A fierce battle became inevitable. Mayadenawa had been informed of the impending arrival of Lord Indra's divine army through his network of spies. He meticulously prepared his troops to confront the gods. The battlefield soon became a bloody battleground, and casualties mounted on both sides.
However, Mayadenawa was not satisfied with the battle alone. He devised a wicked scheme during a nighttime pause in the fighting. Using his shape-shifting abilities, he infiltrated the ranks of Lord Indra's army and poisoned their water source. This nefarious plan was intended to eliminate the gods on that very night.
Lord Indra, possessing immense powers, detected this danger and promptly created a new water source that could heal and rescue his soldiers. With his divine strength, Lord Indra successfully cured all those who had been poisoned, and they were ready to resume the battle.
After the divine army had recovered, they continued their pursuit of Mayadenawa, who continually changed his form to evade capture. He even transformed into a massive bird, resulting in the creation of the village of Manukaya. However, all of these efforts ultimately proved futile in the face of Lord Indra's unwavering determination.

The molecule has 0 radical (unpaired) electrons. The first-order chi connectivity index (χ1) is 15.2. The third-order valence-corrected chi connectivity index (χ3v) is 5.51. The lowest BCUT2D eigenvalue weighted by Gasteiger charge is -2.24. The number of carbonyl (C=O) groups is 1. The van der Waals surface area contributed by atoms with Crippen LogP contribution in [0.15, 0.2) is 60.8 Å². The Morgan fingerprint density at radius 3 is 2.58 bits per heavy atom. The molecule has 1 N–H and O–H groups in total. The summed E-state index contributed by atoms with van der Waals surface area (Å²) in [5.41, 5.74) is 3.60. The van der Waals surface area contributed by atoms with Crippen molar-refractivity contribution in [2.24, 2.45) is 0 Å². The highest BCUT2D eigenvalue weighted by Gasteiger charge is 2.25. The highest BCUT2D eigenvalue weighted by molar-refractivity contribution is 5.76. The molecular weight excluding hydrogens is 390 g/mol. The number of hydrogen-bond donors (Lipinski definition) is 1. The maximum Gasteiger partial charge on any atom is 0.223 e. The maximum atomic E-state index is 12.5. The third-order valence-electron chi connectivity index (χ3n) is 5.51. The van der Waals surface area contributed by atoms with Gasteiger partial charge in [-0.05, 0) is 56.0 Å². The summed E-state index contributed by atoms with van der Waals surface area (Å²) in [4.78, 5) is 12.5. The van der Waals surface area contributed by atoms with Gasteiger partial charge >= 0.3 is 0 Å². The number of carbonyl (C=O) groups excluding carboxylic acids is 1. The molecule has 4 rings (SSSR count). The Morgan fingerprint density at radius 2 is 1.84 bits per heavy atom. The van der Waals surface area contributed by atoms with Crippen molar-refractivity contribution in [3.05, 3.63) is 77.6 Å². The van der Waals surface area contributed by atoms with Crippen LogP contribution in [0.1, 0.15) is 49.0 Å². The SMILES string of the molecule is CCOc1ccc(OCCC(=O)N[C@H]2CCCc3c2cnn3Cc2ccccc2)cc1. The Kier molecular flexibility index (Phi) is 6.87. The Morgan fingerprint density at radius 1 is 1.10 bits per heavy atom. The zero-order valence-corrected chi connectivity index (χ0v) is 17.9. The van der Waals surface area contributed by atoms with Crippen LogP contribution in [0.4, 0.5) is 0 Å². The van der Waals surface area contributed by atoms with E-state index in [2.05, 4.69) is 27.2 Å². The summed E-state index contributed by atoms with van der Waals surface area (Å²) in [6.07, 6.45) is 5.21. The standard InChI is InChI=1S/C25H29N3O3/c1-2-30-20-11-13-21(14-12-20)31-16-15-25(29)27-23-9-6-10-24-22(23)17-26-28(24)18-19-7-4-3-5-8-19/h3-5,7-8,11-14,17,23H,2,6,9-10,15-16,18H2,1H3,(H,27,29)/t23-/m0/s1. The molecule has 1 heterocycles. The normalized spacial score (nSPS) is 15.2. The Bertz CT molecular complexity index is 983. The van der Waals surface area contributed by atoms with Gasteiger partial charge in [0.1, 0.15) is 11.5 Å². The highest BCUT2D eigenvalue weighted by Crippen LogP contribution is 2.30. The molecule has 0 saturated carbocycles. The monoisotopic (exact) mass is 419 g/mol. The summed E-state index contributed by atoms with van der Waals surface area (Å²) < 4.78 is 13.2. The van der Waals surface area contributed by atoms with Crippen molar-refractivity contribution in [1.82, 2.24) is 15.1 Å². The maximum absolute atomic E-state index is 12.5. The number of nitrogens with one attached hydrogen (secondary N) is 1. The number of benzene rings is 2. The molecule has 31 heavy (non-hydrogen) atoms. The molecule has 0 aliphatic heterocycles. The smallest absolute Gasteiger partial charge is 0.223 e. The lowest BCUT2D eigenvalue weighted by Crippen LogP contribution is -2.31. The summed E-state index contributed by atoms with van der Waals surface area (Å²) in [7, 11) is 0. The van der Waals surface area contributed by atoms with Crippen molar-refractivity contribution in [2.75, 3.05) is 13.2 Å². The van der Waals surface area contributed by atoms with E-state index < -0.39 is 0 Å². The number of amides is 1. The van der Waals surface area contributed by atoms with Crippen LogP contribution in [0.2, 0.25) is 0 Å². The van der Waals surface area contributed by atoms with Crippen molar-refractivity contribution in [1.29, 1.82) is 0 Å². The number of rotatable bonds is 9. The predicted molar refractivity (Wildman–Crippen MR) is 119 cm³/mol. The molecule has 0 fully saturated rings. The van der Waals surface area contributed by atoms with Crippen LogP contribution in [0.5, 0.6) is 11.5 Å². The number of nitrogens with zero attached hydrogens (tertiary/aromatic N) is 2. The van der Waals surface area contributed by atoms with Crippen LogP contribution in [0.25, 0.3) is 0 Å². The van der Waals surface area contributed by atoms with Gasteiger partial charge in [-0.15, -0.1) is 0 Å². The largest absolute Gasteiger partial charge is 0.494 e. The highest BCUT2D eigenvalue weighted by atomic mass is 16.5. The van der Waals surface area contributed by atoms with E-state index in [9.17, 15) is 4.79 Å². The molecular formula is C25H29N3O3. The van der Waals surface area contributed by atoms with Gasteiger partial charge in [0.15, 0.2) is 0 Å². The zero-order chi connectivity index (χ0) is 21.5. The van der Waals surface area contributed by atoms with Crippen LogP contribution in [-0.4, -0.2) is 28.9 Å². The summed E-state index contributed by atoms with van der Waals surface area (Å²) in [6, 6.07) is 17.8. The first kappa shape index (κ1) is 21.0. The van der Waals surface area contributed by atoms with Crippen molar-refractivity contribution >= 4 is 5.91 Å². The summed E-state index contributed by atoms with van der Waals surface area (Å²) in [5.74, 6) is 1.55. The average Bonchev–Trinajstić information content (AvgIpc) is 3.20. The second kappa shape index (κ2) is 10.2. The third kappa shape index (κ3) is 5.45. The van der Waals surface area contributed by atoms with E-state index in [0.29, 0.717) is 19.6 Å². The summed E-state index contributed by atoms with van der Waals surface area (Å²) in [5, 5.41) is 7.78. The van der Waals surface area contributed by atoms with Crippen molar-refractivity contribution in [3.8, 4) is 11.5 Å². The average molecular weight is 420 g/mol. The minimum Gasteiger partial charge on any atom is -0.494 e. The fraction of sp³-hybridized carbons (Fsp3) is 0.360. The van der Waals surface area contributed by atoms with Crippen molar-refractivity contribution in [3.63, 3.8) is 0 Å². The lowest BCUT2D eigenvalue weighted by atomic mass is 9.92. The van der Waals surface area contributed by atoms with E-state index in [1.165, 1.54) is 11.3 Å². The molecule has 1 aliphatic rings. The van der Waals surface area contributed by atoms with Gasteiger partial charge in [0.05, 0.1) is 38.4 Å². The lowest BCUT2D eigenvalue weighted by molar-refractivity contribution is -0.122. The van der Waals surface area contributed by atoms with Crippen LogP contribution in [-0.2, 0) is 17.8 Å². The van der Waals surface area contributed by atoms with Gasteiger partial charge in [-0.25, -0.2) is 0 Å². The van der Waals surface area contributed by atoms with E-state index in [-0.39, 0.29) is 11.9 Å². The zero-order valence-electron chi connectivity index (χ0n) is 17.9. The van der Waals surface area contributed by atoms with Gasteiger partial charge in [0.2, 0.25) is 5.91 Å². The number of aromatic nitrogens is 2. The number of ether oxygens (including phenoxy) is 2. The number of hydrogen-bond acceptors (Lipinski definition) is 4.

This protracted battle reached its climax when Lord Indra finally managed to slay Mayadenawa. The blood of the tyrannical king flowed and formed a river known as Sungai Petanu. This river, it is said, was cursed by the anger of the gods. When its waters were used to irrigate the fields, crops would grow rapidly, but during the harvest, blood would flow, accompanied by a foul odor. This curse was believed to last for a thousand years.
Lord Indra's victory over Mayadenawa is regarded as a triumph of good over evil. It is commemorated as Galungan Festival, a momentous spiritual victory. During this celebration, the people of Bali craft exquisite penjor poles as an expression of gratitude to God for the bountiful harvest. These penjor poles, made of gracefully curved bamboo, symbolize the highest mountain, the dwelling place of the gods, adorned with agricultural offerings. It serves as a reminder that their bountiful harvest is a gift from the divine, and in its abundance lies their gratitude to Ida Sang Hyang Widi Wasa.
Lord Indra (Source Photo : Pujangga Nagari Nusantara)
The epic tale of Mayadenawa's battle against Lord Indra forms the cornerstone of Galungan Festival, a celebration deeply embedded in Balinese culture. This story imparts values of justice, courage, and gratitude to God for all blessings received. The history of Galungan Festival is a reminder of the ongoing struggle for goodness passed down through generations. The celebration also emphasizes the importance of preserving traditions and cultural values that have been rooted in Balinese society for centuries. By observing Galungan Festival, the Balinese people commemorate the victory of good over evil and pay homage to their ancestors, making it a vital pillar of their identity and belief system.